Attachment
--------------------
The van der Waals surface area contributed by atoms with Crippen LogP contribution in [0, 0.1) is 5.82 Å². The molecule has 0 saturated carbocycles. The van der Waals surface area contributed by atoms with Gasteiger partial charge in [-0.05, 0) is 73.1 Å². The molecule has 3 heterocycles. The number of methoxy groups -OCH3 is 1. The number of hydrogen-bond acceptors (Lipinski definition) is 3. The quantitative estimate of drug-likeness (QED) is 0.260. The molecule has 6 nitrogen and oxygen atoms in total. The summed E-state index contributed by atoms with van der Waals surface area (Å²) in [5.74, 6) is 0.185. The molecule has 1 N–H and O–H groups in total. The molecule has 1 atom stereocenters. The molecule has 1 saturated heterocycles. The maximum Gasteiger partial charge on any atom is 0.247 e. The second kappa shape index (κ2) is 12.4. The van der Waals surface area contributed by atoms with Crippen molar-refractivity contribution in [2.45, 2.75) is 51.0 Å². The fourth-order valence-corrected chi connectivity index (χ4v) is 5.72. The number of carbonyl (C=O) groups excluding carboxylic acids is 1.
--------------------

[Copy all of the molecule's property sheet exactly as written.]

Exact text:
The van der Waals surface area contributed by atoms with Crippen LogP contribution in [0, 0.1) is 5.82 Å². The molecule has 0 saturated carbocycles. The van der Waals surface area contributed by atoms with Gasteiger partial charge in [-0.05, 0) is 73.1 Å². The molecule has 3 heterocycles. The number of methoxy groups -OCH3 is 1. The number of hydrogen-bond acceptors (Lipinski definition) is 3. The quantitative estimate of drug-likeness (QED) is 0.260. The molecule has 6 nitrogen and oxygen atoms in total. The summed E-state index contributed by atoms with van der Waals surface area (Å²) in [5.74, 6) is 0.185. The molecule has 1 N–H and O–H groups in total. The molecule has 1 atom stereocenters. The molecule has 1 saturated heterocycles. The maximum Gasteiger partial charge on any atom is 0.247 e. The second kappa shape index (κ2) is 12.4. The van der Waals surface area contributed by atoms with Crippen molar-refractivity contribution in [2.45, 2.75) is 51.0 Å². The fourth-order valence-corrected chi connectivity index (χ4v) is 5.72. The number of carbonyl (C=O) groups excluding carboxylic acids is 1.